D’Souza Pwnd by Weekly Standard

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Conservative pundit Dinesh D’Souza’s latest lunatic theory—that Barack Obama’s presidency is explainable as a continuation of the “Kenyan anti-colonialist” politics of his father—doesn’t really deserve a rejoinder. Obama was deeply disillusioned with (some might say hated) his father, and the idea that he would model his entire presidency on the politics of a man he essentially disowned is patently ridiculous. But the worst ideas sometimes draw the best (and most useful) rebuttals, and D’Souza’s almost non-stop crankery is clearly a magnet for epic takedowns. Four years ago, Andrew Sullivan did the honors on D’Souza’s book blaming the Left for 9/11. This time around, the Weekly Standard‘s Andrew Ferguson is playing the Mike Rowe role. You should read the whole piece, but here’s the most important part:

Trained as a young man by Jesuits, D’Souza must be familiar with the principle of Occam’s razor: The simplest explanation is always the best; if it fits the case at hand, there’s no need to go looking for more complicated theories. Yet there’s a cramp in the mind of the committed party hack, a terrible need to believe that one’s adversaries are more ominous or sinister than observable reality suggests. Thus Bill Clinton wasn’t merely an opportunist; he had to be a committed leftist and a criminal to boot. George W. Bush wasn’t merely a well-meaning, incompetent conservative; he had to be a Falangist. What Obama truly represents—unchecked liberalism, genus Americanus—is worrisome enough without dragging in the sad, gin-soaked carcass of his father or the hypnotic power of Roberto Mangabeira Unger.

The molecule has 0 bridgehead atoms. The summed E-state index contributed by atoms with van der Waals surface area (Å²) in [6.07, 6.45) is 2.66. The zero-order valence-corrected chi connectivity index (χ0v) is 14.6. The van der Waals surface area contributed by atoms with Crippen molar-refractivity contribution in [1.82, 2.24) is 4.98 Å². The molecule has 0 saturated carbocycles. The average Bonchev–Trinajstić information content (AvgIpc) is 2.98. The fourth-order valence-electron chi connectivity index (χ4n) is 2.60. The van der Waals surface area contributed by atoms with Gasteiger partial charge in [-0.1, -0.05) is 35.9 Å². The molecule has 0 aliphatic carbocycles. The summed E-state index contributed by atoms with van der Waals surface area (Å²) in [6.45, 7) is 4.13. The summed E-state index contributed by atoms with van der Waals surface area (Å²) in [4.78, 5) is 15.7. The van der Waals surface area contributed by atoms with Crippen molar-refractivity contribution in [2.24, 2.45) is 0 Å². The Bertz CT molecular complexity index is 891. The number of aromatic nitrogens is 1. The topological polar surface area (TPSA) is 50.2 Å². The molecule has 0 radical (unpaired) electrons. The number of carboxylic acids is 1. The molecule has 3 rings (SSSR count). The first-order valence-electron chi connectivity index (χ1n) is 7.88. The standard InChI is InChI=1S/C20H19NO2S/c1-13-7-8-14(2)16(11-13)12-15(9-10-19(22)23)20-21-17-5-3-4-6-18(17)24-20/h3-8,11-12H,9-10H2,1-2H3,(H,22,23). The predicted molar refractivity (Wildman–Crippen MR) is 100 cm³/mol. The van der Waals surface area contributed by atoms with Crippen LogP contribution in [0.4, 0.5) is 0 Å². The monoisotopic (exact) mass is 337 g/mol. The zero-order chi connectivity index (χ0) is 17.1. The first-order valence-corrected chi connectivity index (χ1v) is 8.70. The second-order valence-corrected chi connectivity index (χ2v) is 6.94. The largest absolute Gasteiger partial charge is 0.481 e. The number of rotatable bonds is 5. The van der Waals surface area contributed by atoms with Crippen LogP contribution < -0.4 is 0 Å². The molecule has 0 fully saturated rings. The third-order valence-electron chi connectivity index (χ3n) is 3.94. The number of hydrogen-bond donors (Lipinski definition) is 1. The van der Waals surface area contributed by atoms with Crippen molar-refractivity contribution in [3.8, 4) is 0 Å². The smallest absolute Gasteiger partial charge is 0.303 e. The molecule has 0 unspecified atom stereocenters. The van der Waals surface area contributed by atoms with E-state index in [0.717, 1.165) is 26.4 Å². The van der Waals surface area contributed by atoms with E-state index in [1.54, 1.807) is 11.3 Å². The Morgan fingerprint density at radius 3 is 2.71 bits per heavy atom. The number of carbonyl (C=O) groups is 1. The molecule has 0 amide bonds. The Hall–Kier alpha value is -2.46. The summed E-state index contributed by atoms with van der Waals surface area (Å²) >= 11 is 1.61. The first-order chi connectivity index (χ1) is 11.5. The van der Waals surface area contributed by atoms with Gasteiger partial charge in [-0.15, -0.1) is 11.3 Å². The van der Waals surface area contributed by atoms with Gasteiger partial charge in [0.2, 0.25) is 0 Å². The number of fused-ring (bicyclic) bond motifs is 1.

Now, two years into the Obama administration, we’re finally getting somewhere. Obama turns out to not be a Marxist, Nazi, Muslim, or Hippie. He’s just a liberal (and far from an all-out liberal, at that). Conservatives and liberals disagree about lots of important, core issues. So for one group, being a part of the other should be bad enough. There’s really no need to bring Nazism or fascism or the Taliban or Kenyan anti-colonialism into the discussion.

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FACT:

Mother Jones was founded as a nonprofit in 1976 because we knew corporations and the wealthy wouldn't fund the type of hard-hitting journalism we set out to do.

Today, reader support makes up about two-thirds of our budget, allows us to dig deep on stories that matter, and lets us keep our reporting free for everyone. If you value what you get from Mother Jones, please join us with a tax-deductible donation today so we can keep on doing the type of journalism 2020 demands.

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